A recent article, “If Colleges Are Dismantled, Consider the Impact on Their Cities” (The Chronicle of Higher Education, 16 October 16), makes a good argument for the negative effect that unbundling university services can have on a community.
But what is more important is the impact that unbundling can have on students.
The passage of greatest interest in the article is:
“Anant Agarwal of edX has argued that everything from admissions to food service to health care are extraneous to the institution’s central purpose. Information technology, through MOOCs or credit-bearing online courses, is key to achieving better, faster, and less costly course delivery.”
Unbundling is closely related to the failed concept of “core competency” created by C.K. Prahalad and Gary Hamel in 1990. Business leaders flocked to the idea of core competency, which suggests they should focus on work that the organization does best in its mission to serve customers and outsource ancillary functions and activities, usually with the twin goal of reducing costs.
But, what often happened was a reduction in the overall customer experience because the suppliers of outsourced goods or services delivered lower quality or were unable to solve customer’s problems in the same way the organization once did. The penny-wise, pound-foolish decision by leaders to outsource work that customers value often resulted in lower sales, a loss of market share, or both, which creates new opportunities for competitors.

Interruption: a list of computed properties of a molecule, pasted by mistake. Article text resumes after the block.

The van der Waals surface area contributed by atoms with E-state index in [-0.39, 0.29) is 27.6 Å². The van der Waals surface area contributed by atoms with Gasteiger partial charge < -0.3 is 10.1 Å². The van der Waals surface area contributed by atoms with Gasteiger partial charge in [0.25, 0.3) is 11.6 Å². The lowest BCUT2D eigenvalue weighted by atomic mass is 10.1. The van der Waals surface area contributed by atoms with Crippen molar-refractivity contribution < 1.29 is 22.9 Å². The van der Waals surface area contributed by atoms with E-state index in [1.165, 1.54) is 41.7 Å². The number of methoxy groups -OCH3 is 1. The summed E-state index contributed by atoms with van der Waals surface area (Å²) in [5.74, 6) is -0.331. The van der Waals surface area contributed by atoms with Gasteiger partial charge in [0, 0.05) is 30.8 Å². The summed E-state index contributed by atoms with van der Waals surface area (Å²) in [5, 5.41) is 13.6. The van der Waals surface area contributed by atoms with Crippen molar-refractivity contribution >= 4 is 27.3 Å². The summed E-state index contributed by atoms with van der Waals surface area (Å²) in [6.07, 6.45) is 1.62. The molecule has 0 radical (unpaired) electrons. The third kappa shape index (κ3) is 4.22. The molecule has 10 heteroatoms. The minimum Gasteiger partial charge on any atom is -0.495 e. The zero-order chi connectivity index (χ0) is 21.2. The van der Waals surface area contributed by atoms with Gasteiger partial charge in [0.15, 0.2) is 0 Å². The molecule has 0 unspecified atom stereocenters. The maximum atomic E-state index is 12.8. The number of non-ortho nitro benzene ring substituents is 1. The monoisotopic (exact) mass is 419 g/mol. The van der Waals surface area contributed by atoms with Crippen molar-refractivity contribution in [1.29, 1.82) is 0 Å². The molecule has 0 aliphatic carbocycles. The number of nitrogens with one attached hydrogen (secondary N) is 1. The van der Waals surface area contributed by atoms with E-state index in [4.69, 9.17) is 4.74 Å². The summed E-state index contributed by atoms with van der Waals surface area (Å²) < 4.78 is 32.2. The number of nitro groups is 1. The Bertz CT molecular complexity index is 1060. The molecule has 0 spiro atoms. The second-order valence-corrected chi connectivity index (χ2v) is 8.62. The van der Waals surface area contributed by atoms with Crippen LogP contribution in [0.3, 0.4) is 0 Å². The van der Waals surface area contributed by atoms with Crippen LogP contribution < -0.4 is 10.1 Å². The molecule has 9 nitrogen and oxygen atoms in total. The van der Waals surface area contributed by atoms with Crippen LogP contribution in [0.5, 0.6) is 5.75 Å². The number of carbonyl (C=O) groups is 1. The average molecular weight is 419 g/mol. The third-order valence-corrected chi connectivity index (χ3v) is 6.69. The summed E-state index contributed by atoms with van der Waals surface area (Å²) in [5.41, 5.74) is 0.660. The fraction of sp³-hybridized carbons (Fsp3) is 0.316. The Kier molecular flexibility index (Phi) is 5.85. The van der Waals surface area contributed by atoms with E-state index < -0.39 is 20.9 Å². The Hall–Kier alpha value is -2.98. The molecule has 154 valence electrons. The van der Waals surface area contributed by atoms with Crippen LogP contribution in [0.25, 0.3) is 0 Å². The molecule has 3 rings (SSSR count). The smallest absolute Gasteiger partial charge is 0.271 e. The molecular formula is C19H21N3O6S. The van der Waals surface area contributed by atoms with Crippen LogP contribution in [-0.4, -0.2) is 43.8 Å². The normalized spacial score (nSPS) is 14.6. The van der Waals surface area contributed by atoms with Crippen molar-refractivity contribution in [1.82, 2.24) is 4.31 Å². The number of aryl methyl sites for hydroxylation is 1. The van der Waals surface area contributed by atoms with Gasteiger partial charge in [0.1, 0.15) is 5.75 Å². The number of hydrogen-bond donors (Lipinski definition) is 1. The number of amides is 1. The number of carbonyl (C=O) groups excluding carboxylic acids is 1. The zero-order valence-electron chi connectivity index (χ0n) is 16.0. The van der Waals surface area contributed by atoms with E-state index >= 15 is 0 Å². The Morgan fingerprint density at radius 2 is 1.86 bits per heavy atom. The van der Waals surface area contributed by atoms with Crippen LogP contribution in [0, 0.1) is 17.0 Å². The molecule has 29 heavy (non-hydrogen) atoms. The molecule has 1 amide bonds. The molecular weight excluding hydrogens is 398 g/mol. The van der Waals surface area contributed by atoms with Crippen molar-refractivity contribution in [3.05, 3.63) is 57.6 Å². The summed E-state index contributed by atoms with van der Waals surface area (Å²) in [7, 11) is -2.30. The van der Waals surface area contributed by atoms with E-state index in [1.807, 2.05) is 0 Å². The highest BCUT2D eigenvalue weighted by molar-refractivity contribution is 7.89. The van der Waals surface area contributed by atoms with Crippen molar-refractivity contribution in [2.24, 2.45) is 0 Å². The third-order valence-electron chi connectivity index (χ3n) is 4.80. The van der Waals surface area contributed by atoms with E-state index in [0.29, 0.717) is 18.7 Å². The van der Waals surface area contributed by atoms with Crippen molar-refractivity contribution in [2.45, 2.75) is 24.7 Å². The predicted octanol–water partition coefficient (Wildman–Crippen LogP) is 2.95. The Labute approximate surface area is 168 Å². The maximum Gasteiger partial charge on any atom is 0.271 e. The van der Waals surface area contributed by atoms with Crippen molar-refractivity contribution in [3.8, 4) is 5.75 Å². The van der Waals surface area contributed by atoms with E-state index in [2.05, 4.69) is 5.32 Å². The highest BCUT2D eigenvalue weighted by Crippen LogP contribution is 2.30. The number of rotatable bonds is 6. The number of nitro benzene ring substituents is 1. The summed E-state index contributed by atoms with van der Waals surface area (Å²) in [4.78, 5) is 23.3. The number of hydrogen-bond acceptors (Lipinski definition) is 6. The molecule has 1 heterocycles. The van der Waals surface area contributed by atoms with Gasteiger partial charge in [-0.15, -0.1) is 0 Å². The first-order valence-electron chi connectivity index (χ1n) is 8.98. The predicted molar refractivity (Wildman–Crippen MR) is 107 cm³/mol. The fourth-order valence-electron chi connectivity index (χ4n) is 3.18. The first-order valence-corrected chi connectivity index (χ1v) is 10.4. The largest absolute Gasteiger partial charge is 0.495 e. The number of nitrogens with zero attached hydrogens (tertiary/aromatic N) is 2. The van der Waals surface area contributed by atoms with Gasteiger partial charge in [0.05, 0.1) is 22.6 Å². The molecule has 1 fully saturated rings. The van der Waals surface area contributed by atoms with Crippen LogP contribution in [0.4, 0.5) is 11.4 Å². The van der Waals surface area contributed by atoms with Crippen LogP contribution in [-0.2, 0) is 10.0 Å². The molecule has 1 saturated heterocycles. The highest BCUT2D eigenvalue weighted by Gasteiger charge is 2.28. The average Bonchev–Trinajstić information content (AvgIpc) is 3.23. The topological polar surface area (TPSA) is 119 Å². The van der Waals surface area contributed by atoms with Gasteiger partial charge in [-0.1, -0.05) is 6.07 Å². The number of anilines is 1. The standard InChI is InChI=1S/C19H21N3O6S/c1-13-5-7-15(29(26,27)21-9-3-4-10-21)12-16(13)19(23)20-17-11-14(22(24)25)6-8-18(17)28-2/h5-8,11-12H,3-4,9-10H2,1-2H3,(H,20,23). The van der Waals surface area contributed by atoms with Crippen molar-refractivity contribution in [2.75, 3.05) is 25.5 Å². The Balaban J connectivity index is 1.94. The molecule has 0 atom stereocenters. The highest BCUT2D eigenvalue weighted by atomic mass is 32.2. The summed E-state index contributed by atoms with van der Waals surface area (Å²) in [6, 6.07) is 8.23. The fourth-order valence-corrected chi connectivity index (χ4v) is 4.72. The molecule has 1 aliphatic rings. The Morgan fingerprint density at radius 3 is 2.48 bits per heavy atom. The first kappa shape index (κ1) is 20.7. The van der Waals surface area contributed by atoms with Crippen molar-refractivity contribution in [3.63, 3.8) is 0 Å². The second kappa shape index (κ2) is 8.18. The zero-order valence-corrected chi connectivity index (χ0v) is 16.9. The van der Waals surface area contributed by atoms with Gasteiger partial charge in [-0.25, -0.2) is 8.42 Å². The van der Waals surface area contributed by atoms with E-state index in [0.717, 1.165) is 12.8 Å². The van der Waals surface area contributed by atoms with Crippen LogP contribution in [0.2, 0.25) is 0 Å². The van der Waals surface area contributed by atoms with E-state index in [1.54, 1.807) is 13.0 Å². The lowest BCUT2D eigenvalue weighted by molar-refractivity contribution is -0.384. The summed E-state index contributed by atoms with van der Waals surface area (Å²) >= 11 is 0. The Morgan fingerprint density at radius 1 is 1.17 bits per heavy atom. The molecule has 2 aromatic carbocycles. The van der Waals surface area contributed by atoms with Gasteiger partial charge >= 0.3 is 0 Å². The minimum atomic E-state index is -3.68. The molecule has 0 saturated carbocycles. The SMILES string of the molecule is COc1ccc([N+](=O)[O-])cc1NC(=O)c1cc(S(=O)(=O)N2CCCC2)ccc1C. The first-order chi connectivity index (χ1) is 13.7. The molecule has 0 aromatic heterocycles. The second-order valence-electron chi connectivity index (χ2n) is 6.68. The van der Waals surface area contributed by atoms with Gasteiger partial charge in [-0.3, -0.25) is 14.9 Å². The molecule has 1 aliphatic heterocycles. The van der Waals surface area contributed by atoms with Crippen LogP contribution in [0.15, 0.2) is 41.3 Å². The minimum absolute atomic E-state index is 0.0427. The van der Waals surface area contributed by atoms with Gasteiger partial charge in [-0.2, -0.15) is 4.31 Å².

Core competency, as well as unbundling, also seeks to transfer work from the seller to the buyer, thereby reducing the seller’s costs while assuming the buyer’s time has no cost or value. While buyers tolerate this do-it-yourself service model under certain conditions, there are situations where it reduces their overall experience and causes great dissatisfaction.
Core competency and unbundling, despite their many problems, happily hop-scotch across industries and gracefully fall into the arms of unsuspecting leaders who assume they offer nothing but upside and, remarkably, imagine no downsides. Higher ed leaders, if they choose to proceed, must do so with great caution.
The best leaders – whether in industry or academia – seek out and learn from the misfortunes of others, so those outcome does not happen to the organization they lead.
Anant Agarwal’s view, here and elsewhere, is all upside, no downside. Because he is affiliated with MIT and Harvard, he must know what he is talking about, right? Wrong.